Using these products, however, adds to fertilizer costs. So Mitchell and Osmond ask: “Are the benefits worth the extra cost? Do these materials work effectively and consistently under the heat and humidity of the Southern U.S. and for the major crops produced in the region?”

Results vary, according to the Southern Region Water Quality Program Special Project funded through the USDA National Institute of Food and Agriculture (NIFA). That study was designed “to evaluate the effectiveness of several slow-release nitrogen fertilizers and nitrogen fertilizer stabilizer products, compared to standard nitrogen fertilizers … for selected major row crops in the cooperating southern region states: Arkansas, Alabama, Florida, New Mexico, North Carolina, Oklahoma, and Texas.”

In each state, research included alternative and new technology nitrogen sources tested independently. Trials compared these products to “traditional” nitrogen sources, using crops and management practices common to each state. “Rates, methods and timing of application(s) depended on the objectives for each experiment. Where possible, materials were applied according to the manufacturers’ recommended rate and method. However, because of the difficulty of comparing commercial products, each state used products differently.

The traditional nitrogen sources used included: ammonium nitrate, urea-ammonium sulfate, liquid urea-ammonium nitrate (UAN solution), urea, dairy manure, and poultry litter. Alternative products evaluated included: Agrotain (urease inhibitor), Nutrisphere N (urease and nitrification inhibitor), Nitamin Nfusion (a slow release nitrogen source), Environmentally Smart Nitrogen (ESN, a polymer-coated, controlled-release urea), NDemand 30L 30-0-0 (a slowly available, liquid nitrogen), CoRoN 25-0-0 (a controlled release liquid nitrogen), UCAN 23 (YaraLiva) (includes water-soluble calcium to reduce ammonia volatilization), New Suryamin (includes organic nitrogen and bio-enzymes).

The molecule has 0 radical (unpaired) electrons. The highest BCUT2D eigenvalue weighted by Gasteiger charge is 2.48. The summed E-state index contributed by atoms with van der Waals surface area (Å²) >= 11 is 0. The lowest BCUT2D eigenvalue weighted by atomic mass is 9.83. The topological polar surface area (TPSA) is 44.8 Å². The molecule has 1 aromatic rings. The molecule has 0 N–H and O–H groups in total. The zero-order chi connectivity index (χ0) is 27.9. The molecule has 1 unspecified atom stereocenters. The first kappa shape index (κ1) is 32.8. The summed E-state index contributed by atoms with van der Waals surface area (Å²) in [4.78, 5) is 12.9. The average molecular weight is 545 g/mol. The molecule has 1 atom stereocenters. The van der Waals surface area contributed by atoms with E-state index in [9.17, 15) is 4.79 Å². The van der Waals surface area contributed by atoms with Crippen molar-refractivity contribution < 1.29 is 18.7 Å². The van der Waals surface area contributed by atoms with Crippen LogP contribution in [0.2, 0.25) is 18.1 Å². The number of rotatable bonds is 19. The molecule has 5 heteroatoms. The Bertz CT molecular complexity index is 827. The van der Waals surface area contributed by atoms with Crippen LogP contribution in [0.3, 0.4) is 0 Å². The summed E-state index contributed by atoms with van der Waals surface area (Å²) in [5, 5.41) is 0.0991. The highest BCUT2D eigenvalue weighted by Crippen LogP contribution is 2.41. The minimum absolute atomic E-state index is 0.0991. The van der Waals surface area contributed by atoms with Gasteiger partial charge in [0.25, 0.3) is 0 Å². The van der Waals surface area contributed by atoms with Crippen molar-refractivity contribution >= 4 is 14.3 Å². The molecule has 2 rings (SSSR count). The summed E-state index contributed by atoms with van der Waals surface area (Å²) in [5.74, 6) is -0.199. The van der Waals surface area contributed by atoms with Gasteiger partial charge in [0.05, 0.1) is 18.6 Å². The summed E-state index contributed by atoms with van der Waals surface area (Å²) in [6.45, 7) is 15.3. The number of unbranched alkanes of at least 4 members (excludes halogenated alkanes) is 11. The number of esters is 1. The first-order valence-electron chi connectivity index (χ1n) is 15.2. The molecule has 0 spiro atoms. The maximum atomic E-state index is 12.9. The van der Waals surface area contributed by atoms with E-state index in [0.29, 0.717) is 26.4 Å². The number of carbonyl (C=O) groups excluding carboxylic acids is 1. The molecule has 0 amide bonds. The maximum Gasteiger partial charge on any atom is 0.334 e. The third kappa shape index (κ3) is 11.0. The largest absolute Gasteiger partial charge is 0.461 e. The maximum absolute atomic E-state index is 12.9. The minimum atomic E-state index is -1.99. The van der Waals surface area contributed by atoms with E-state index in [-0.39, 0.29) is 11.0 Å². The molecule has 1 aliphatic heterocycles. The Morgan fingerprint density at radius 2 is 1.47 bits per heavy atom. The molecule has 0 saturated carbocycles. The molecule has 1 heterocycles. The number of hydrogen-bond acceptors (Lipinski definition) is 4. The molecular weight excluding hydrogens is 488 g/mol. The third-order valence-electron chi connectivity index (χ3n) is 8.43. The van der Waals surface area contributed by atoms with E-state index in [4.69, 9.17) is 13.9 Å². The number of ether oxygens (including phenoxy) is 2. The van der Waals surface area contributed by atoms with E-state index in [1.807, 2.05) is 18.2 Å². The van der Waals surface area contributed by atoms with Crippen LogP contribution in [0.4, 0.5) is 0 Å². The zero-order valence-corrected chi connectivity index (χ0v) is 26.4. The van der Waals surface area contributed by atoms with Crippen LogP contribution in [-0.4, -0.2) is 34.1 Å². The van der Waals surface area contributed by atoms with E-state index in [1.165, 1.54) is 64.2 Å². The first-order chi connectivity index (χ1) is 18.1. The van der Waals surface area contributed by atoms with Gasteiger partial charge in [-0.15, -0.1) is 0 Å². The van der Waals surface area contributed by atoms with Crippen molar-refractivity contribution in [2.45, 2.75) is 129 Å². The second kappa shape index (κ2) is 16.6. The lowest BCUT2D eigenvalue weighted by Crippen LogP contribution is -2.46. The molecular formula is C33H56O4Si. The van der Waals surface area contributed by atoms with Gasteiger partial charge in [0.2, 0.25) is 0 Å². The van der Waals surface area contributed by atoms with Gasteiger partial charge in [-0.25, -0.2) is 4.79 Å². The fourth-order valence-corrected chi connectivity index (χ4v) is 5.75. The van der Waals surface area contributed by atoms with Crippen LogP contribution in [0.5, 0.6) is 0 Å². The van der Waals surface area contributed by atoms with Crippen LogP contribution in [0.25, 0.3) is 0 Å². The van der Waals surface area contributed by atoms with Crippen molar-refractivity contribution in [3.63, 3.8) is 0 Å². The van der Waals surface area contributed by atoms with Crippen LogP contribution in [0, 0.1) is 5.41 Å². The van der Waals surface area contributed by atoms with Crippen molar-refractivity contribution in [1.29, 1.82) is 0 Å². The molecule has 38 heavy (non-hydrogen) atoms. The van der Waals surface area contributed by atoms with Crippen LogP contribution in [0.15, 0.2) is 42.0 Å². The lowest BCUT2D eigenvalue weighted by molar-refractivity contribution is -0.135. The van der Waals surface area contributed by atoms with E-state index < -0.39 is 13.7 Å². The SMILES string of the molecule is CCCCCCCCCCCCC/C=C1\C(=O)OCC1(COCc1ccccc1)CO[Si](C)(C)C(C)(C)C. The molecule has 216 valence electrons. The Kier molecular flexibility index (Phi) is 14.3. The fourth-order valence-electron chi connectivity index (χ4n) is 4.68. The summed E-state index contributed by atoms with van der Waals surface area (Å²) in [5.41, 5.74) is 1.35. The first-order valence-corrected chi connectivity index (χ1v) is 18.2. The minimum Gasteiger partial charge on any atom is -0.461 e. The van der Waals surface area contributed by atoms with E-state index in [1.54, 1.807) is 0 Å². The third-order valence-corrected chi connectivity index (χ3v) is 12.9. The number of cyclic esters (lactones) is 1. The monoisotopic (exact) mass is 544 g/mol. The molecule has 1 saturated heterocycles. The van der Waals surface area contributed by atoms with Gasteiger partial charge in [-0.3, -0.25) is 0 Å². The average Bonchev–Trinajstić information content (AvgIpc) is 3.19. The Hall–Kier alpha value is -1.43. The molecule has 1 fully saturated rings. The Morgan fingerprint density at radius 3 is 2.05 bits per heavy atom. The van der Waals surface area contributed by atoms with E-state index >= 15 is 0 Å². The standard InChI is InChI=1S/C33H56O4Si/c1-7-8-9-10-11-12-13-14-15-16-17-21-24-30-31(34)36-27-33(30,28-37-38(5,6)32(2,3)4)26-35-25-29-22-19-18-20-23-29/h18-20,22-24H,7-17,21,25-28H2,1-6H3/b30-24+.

Results across all the states indicate:

• Nutrisphere, Nitamin and Agrotain did not improve yields at any location for any crop tested.

• Pre-plant incorporated ESN (as compared to urea) improved the corn yield at one site in Arkansas. When tested at two sites in Arkansas, ESN improved seed cotton yield at one site but produced yields equal to urea at the second site. However, surface applied ESN performed similarly or worse than UAN solution or urea in Alabama (corn), North Carolina (corn and wheat), Oklahoma (wheat), and Texas (grain sorghum).

• Evaluation of three organic nutrient supplements on vegetables in Florida gave mixed results, depending upon the rate and method used but generally required regular fertilizer applications to maintain optimum yields.